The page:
Tag Archives: watercolour

Evening Sea sketchbook gouache

‘Evening Sea’ gouache on paper A4

The joy of being part of the cosmos.

The horizontal diamond shapes in the sky represent light and they are moving into and out of the water. An experiment.

We play with the light.

It’s evening.

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Earth Changes 6: Childhood Dreaming

modern sea landscape by sue wellington
‘Earth Changes 6: Childhood Dreaming’ watercolor on fabriano rough 300gsm paper 44 x 29cm (17.3 x 11.4)
close up childhood dreaming landscape watercolor and gouache by sue wellington
‘Earth Changes 6: Childhood Dreaming’ close up watercolor on fabriano rough 300gsm paper 44 x 29cm (17.3 x 11.4)

Dear deer at the Back of Aleksandras House

deer at the back of aleksandras house watercolour by sue wellington
‘Deer at the Back of Alek’s and Johan’s House’ watercolour on Hahnemuhle veneto paper 10 x 7cm

 

Seeing ‘real’ deers are one of the joys of living in Sweden.

I’ll never get used to seeing deers- making themselves at home in people’s backyards here.

I didn’t grow up with deers. I grew up with kangaroos. (Though not really. You don’t really see them in the suburbs near the beach in Melbourne – though it is relatively easy to see them in the outer suburbs… where there’s open countryside.)

We visited a friend last weekend and I did this watercolor of the deer who was relaxing amongst the woodpile in the backyard.

Her neighbours can’t stand them and have built a fence to keep them out. You should be so lucky.

Feng Shuiing the Studio

It’s been a pretty intense couple of weeks. Full of ups and downs. (And then Prince died… thankyou for the music Prince.)

Getting spiked by a falling Aloe Vera

I suddenly became obsessed with ‘feng shuiing’ the house, (I don’t know if there is such a word but it sounds like you’re shooing things away- which you are) to try to improve my health.

Supposedly having a feng shuied house- which means the energy in the house is energising you rather than depleting you- is one third of your prosperity, health and success.

Supposedly… you should walk in the door and feel fantastic. And if you don’t- you move or add appropriate items to each direction of the feng shui bagua.

I went the whole hog and bought a compass. And worked out the directions for all the rooms in the house.

 

feng shui map of the house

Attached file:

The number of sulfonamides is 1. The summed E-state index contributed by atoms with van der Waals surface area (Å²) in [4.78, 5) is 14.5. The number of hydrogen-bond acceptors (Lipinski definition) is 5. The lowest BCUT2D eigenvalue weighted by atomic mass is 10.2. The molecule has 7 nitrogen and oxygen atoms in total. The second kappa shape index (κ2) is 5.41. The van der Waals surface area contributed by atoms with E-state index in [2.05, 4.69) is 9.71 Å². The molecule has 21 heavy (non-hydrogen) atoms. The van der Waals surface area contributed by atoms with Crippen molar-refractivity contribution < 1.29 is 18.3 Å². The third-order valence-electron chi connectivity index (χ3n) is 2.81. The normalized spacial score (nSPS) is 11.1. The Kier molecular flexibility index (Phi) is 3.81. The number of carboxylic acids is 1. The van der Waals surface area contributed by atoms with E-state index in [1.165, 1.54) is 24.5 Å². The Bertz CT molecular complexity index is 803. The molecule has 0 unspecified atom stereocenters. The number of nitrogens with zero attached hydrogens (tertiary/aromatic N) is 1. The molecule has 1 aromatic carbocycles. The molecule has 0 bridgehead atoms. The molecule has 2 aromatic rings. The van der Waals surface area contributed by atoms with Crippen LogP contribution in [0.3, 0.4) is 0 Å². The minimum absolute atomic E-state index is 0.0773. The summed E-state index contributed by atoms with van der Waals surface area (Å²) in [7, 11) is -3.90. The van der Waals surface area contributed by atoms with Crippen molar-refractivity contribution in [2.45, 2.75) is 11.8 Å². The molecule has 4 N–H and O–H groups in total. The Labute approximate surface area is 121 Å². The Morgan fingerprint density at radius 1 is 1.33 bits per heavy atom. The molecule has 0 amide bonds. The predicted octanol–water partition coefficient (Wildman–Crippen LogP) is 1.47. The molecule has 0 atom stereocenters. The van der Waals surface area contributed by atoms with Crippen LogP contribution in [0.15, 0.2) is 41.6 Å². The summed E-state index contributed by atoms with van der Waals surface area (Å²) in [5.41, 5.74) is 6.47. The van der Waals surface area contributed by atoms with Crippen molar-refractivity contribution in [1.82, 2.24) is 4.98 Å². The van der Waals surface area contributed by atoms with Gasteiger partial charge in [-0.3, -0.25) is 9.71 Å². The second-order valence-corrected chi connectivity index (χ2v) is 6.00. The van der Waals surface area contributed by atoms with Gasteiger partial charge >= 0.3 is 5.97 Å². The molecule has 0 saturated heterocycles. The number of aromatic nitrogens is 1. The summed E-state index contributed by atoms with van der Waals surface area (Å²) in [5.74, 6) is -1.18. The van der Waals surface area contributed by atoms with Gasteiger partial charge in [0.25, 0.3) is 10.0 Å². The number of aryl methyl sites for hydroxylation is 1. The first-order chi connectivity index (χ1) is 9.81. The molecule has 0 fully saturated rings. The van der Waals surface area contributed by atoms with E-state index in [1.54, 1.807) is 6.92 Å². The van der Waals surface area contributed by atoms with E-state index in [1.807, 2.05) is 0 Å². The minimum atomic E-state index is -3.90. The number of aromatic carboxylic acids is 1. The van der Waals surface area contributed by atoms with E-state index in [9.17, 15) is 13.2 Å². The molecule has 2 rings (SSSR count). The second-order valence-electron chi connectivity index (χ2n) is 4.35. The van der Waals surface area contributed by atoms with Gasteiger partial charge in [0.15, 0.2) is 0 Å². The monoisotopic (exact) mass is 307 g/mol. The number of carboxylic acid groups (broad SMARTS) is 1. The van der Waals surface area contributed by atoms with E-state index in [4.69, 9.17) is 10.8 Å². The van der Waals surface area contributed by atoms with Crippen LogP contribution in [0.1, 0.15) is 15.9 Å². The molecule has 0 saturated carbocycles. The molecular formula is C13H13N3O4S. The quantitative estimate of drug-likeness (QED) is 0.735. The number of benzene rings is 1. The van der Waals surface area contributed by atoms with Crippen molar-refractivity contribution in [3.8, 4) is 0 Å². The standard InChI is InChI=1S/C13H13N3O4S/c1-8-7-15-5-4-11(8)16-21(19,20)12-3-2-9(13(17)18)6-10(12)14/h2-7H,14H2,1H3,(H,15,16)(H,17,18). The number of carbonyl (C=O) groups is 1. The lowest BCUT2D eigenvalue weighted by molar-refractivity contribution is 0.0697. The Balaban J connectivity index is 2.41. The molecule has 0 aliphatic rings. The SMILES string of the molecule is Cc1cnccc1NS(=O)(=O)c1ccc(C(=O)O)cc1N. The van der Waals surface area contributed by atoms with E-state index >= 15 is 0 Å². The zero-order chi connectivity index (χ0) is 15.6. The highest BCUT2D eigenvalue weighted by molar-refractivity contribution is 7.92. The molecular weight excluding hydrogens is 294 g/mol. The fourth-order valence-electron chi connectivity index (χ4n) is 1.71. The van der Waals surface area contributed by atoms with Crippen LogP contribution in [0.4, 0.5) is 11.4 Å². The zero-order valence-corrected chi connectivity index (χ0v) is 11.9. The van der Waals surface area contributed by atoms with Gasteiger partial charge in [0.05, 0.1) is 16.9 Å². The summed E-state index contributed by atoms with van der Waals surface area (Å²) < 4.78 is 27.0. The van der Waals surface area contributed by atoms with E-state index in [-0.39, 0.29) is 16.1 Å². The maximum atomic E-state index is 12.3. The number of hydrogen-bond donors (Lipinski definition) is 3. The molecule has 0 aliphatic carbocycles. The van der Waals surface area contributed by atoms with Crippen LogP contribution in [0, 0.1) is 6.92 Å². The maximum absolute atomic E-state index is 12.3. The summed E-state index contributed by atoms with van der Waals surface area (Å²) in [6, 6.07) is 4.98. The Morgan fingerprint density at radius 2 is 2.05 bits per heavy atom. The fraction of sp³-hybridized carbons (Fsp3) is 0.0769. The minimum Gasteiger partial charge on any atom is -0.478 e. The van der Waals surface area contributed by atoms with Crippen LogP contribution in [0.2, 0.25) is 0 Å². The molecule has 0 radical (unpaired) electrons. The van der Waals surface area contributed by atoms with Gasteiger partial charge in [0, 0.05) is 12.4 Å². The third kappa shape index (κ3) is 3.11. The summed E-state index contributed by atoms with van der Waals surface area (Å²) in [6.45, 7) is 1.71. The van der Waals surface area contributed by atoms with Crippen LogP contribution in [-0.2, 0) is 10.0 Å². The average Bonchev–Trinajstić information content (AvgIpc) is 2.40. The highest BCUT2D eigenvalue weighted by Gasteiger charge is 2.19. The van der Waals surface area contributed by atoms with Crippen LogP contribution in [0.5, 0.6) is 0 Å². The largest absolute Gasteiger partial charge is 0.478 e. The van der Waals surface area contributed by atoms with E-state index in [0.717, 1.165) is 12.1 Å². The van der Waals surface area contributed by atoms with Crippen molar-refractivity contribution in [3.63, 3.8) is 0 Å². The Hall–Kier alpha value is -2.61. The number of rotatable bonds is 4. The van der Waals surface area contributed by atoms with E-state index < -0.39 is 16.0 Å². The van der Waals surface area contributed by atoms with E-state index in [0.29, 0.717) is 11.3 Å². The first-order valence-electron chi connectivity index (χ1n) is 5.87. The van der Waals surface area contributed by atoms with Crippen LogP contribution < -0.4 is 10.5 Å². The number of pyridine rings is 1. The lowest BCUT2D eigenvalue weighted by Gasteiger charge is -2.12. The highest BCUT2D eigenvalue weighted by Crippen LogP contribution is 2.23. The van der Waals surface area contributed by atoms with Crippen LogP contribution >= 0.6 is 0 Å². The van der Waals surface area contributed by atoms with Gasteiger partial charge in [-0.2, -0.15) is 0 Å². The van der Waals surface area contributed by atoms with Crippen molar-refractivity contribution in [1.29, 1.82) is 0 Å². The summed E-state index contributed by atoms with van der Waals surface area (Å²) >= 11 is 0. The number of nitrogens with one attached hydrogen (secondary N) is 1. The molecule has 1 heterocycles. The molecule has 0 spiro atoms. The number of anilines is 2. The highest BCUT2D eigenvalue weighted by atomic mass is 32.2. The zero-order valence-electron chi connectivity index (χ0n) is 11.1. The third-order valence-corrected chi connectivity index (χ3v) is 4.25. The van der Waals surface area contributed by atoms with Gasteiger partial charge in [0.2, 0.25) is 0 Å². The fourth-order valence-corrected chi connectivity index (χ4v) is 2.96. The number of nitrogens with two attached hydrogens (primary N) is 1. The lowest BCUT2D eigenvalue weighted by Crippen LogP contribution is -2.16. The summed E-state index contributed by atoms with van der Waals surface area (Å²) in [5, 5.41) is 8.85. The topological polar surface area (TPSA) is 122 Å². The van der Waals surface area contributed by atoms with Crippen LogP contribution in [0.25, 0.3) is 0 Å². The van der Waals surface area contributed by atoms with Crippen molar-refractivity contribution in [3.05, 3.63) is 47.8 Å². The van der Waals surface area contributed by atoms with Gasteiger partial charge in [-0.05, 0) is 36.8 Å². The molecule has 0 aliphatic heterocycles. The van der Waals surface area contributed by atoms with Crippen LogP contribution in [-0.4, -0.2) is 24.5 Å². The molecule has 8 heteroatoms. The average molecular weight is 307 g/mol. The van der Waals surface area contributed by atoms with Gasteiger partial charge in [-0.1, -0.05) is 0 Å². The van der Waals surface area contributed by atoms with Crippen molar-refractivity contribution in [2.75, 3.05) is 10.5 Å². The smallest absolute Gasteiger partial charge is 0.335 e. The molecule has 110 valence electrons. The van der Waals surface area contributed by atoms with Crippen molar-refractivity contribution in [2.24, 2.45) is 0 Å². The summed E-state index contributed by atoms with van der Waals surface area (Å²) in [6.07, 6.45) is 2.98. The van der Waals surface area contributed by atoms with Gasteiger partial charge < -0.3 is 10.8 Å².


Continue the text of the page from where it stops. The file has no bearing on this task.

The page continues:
Interestingly enough, we’d intuitively placed many things in the right sectors.

 

red heart gouache sketchbook drawing 19 4 08 by sue wellington klee like green squares gouache sketch book 15 4 08 by sue wellington
Gouache from one of my sketch books that I stumbled upon while moving shelves and things. Another gouache from the same sketchbook.

 

My tiny studio is actually in the creative sector which is west.

(The other directions are north west – helpful people, north – career, north east – spiritual growth, east – health, south east – money, south – fame, south west – love and marriage.)

It’s taken 2 weeks to finally decide that everything is in the right place.

After moving books and printers and boxes of art materials- from the north to the south and back again- including my aloe vera plant that spiked me in annoyance. I’m now sitting in the feng shui power position – which is facing the door.

 

studio 2

Supposedly, you should be able to see directly who is coming in. I must say- I did feel a subtle energy difference when I moved into this position.

It doesn’t seem to make you more creative though.

Read how to do it at Feng Shui for Artists

 

Why Am I doing This?

Still working on the watercolour and gouaches. Sometimes I think why am I doing this?

Recently my creativity just disappeared… which it hardly ever does. I mentioned it to Hiie, but then as soon as I did, it was back again.

Who knows?

 

first stage watercolour by sue wellington Rock in the local forest. Can you see the face?

rock in forest photo by sue wellington

First stage of watercolour.

Black and Blue and a Tutu please

It’s inspiring to look at other people’s art when you’re feeling lacklustre.

Before I came to live in Stockholm from Melbourne, I used to think ‘oh there must be so much art to see’.